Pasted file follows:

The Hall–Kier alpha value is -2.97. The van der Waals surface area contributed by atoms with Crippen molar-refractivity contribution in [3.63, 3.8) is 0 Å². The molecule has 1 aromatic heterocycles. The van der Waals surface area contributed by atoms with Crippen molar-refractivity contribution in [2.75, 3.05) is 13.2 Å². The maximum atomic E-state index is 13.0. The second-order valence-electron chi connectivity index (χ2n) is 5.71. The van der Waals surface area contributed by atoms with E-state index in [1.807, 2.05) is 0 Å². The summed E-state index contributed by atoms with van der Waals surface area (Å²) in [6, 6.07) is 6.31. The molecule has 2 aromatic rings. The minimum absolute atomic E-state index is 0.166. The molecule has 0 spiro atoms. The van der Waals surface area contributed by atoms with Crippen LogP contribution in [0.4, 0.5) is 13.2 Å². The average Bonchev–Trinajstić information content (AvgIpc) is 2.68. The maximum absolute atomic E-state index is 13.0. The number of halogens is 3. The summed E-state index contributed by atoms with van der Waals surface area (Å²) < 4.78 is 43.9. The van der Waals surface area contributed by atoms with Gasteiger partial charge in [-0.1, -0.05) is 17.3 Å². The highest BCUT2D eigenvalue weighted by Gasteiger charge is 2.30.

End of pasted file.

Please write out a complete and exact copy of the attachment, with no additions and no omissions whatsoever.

The Hall–Kier alpha value is -2.97. The van der Waals surface area contributed by atoms with Crippen molar-refractivity contribution in [3.63, 3.8) is 0 Å². The molecule has 1 aromatic heterocycles. The van der Waals surface area contributed by atoms with Crippen molar-refractivity contribution in [2.75, 3.05) is 13.2 Å². The maximum atomic E-state index is 13.0. The second-order valence-electron chi connectivity index (χ2n) is 5.71. The van der Waals surface area contributed by atoms with E-state index in [1.807, 2.05) is 0 Å². The summed E-state index contributed by atoms with van der Waals surface area (Å²) in [6, 6.07) is 6.31. The molecule has 2 aromatic rings. The minimum absolute atomic E-state index is 0.166. The molecule has 0 spiro atoms. The van der Waals surface area contributed by atoms with Crippen LogP contribution in [0.4, 0.5) is 13.2 Å². The average Bonchev–Trinajstić information content (AvgIpc) is 2.68. The maximum absolute atomic E-state index is 13.0. The number of halogens is 3. The summed E-state index contributed by atoms with van der Waals surface area (Å²) < 4.78 is 43.9. The van der Waals surface area contributed by atoms with Gasteiger partial charge in [-0.1, -0.05) is 17.3 Å². The highest BCUT2D eigenvalue weighted by Gasteiger charge is 2.30.